It was previously known that measles could suppress the body's natural defenses for months, but the findings in the journal Science show that the dangers of the vaccine-preventable disease last much longer, by wiping out essential memory cells that protect the body against infections like pneumonia, meningitis and parasitic diseases.
"In other words, if you get measles, three years down the road, you could die from something that you would not die from had you not been infected with measles," said co-author C. Jessica Metcalf, assistant professor of ecology and evolutionary biology and public affairs at Princeton University.
Measles is one of the most contagious diseases of all. It typically causes a rash and fever, and can lead to dangerous complications such as lung infections, brain swelling and seizures.
After the measles vaccine was introduced some 50 years ago, mortality from measles began to fall in Europe and the United States, as did deaths from other infectious disease, the researchers said.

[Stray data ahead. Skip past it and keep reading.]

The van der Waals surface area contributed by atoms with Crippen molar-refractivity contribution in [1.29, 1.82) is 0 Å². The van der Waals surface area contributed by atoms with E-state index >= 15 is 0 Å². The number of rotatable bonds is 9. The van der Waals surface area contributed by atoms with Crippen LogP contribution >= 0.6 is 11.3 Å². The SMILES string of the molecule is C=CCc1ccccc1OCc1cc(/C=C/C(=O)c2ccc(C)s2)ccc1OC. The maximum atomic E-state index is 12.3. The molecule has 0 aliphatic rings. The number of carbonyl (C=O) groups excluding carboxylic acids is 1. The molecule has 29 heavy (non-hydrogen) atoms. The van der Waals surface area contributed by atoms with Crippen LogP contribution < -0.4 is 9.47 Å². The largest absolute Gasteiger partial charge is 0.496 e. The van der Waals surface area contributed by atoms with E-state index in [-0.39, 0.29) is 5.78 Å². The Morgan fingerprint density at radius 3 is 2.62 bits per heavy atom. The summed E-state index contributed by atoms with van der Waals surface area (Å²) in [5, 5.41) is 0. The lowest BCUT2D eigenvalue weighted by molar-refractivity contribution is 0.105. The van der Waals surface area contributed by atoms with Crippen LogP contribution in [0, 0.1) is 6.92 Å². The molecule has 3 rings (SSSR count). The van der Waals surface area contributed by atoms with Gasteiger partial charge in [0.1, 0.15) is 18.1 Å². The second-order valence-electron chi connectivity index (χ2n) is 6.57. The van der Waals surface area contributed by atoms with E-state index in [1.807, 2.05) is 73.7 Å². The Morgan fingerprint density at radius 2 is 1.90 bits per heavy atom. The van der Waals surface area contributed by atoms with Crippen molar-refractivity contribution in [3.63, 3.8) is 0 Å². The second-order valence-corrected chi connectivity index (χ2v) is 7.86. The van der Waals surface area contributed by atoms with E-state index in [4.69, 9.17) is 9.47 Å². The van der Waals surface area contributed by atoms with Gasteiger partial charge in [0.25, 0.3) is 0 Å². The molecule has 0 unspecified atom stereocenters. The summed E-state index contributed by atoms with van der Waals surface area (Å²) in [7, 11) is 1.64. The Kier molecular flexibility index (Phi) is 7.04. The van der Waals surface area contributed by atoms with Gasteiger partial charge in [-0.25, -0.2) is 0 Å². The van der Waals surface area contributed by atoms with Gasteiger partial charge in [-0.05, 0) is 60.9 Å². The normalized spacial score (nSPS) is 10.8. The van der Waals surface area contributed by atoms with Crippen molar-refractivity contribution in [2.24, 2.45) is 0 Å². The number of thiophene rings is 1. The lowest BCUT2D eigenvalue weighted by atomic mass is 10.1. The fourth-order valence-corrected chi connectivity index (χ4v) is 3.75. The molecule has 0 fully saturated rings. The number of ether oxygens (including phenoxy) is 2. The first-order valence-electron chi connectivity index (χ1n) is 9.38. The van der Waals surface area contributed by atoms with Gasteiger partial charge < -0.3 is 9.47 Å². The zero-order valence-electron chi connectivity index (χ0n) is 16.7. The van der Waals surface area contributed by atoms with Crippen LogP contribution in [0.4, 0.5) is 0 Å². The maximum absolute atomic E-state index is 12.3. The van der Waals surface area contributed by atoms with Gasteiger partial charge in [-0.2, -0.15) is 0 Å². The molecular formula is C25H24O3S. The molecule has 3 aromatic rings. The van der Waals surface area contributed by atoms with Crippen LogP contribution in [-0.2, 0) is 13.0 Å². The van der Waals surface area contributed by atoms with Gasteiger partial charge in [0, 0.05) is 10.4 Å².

Looking at deaths among children aged one to nine in Europe, and one and 14 in the United States, in both pre- and post-vaccine eras, researchers found a "very strong correlation between measles incidence and deaths from other diseases, allowing for a 'lag period' averaging roughly 28 months after infection with measles," said the study.
"Our findings suggest that measles vaccines have benefits that extend beyond just protecting against measles itself," said lead author Michael Mina, a medical student at Emory University who worked on the study as a postdoctoral researcher at Princeton.
"It is one of the most cost-effective interventions for global health."
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